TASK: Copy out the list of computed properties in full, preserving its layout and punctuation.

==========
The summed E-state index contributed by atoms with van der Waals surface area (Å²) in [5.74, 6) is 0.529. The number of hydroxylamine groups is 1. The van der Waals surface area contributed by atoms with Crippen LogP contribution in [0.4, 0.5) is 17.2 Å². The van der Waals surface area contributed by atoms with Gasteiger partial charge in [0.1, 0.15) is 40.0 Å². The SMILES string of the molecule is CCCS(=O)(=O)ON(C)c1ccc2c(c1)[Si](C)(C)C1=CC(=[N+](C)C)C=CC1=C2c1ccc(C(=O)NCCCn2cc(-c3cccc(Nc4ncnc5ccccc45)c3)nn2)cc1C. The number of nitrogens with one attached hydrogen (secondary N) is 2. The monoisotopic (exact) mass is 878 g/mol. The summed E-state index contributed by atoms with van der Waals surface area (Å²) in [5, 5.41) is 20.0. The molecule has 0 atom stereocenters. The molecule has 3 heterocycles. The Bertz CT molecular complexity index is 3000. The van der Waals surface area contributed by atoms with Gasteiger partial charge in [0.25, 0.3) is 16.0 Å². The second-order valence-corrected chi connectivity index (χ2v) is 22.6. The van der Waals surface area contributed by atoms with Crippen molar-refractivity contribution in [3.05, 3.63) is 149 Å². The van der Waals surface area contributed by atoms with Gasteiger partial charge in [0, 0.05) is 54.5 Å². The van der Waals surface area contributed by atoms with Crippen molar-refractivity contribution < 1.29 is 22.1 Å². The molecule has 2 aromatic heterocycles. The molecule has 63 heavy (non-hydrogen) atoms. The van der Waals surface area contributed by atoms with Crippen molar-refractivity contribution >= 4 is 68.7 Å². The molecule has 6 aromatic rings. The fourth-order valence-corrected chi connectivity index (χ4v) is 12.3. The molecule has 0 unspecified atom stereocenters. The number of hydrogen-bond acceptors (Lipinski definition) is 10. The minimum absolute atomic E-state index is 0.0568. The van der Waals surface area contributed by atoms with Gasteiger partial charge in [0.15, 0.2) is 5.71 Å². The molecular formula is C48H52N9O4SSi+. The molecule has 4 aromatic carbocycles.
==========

The summed E-state index contributed by atoms with van der Waals surface area (Å²) in [5.74, 6) is 0.529. The number of hydroxylamine groups is 1. The van der Waals surface area contributed by atoms with Crippen LogP contribution in [0.4, 0.5) is 17.2 Å². The van der Waals surface area contributed by atoms with Gasteiger partial charge in [0.1, 0.15) is 40.0 Å². The SMILES string of the molecule is CCCS(=O)(=O)ON(C)c1ccc2c(c1)[Si](C)(C)C1=CC(=[N+](C)C)C=CC1=C2c1ccc(C(=O)NCCCn2cc(-c3cccc(Nc4ncnc5ccccc45)c3)nn2)cc1C. The number of nitrogens with one attached hydrogen (secondary N) is 2. The monoisotopic (exact) mass is 878 g/mol. The summed E-state index contributed by atoms with van der Waals surface area (Å²) in [5, 5.41) is 20.0. The molecule has 0 atom stereocenters. The molecule has 3 heterocycles. The Bertz CT molecular complexity index is 3000. The van der Waals surface area contributed by atoms with Gasteiger partial charge in [0.25, 0.3) is 16.0 Å². The second-order valence-corrected chi connectivity index (χ2v) is 22.6. The van der Waals surface area contributed by atoms with Crippen molar-refractivity contribution in [3.05, 3.63) is 149 Å². The van der Waals surface area contributed by atoms with Gasteiger partial charge in [0, 0.05) is 54.5 Å². The van der Waals surface area contributed by atoms with Crippen molar-refractivity contribution < 1.29 is 22.1 Å². The molecule has 2 aromatic heterocycles. The molecule has 63 heavy (non-hydrogen) atoms. The van der Waals surface area contributed by atoms with Crippen molar-refractivity contribution >= 4 is 68.7 Å². The molecule has 6 aromatic rings. The fourth-order valence-corrected chi connectivity index (χ4v) is 12.3. The molecule has 0 unspecified atom stereocenters. The number of hydrogen-bond acceptors (Lipinski definition) is 10. The minimum absolute atomic E-state index is 0.0568. The van der Waals surface area contributed by atoms with Gasteiger partial charge in [0.15, 0.2) is 5.71 Å². The molecular formula is C48H52N9O4SSi+. The molecule has 4 aromatic carbocycles.